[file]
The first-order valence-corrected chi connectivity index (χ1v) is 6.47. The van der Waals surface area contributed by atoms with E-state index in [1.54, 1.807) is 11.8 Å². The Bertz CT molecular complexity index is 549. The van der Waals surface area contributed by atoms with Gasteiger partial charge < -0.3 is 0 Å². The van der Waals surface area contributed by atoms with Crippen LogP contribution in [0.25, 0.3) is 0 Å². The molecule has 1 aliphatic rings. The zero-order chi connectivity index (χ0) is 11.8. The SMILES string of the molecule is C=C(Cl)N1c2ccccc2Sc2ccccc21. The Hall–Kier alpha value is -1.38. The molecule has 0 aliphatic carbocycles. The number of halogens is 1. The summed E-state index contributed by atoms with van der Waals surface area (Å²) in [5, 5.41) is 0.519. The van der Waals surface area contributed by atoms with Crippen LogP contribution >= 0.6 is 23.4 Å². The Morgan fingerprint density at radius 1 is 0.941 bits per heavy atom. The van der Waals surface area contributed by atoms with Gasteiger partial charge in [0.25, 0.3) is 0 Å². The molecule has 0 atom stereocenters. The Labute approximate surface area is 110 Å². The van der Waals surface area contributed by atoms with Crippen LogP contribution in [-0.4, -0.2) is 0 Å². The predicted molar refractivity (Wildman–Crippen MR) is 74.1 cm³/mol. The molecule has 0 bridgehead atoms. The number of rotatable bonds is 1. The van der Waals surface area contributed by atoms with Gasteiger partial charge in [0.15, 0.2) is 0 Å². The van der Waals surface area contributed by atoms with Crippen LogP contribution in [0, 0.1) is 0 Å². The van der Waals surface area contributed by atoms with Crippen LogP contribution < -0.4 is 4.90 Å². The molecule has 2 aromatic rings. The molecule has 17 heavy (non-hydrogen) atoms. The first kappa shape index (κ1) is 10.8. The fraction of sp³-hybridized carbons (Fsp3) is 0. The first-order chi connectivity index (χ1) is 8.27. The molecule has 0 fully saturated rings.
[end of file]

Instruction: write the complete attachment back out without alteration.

The first-order valence-corrected chi connectivity index (χ1v) is 6.47. The van der Waals surface area contributed by atoms with E-state index in [1.54, 1.807) is 11.8 Å². The Bertz CT molecular complexity index is 549. The van der Waals surface area contributed by atoms with Gasteiger partial charge < -0.3 is 0 Å². The van der Waals surface area contributed by atoms with Crippen LogP contribution in [0.25, 0.3) is 0 Å². The molecule has 1 aliphatic rings. The zero-order chi connectivity index (χ0) is 11.8. The SMILES string of the molecule is C=C(Cl)N1c2ccccc2Sc2ccccc21. The Hall–Kier alpha value is -1.38. The molecule has 0 aliphatic carbocycles. The number of halogens is 1. The summed E-state index contributed by atoms with van der Waals surface area (Å²) in [5, 5.41) is 0.519. The van der Waals surface area contributed by atoms with Crippen LogP contribution >= 0.6 is 23.4 Å². The Morgan fingerprint density at radius 1 is 0.941 bits per heavy atom. The van der Waals surface area contributed by atoms with Gasteiger partial charge in [0.25, 0.3) is 0 Å². The molecule has 0 atom stereocenters. The Labute approximate surface area is 110 Å². The van der Waals surface area contributed by atoms with Crippen LogP contribution in [-0.4, -0.2) is 0 Å². The predicted molar refractivity (Wildman–Crippen MR) is 74.1 cm³/mol. The molecule has 0 bridgehead atoms. The number of rotatable bonds is 1. The van der Waals surface area contributed by atoms with Gasteiger partial charge in [0.15, 0.2) is 0 Å². The van der Waals surface area contributed by atoms with Crippen LogP contribution in [0, 0.1) is 0 Å². The van der Waals surface area contributed by atoms with Crippen LogP contribution < -0.4 is 4.90 Å². The molecule has 2 aromatic rings. The molecule has 17 heavy (non-hydrogen) atoms. The first kappa shape index (κ1) is 10.8. The fraction of sp³-hybridized carbons (Fsp3) is 0. The first-order chi connectivity index (χ1) is 8.27. The molecule has 0 fully saturated rings.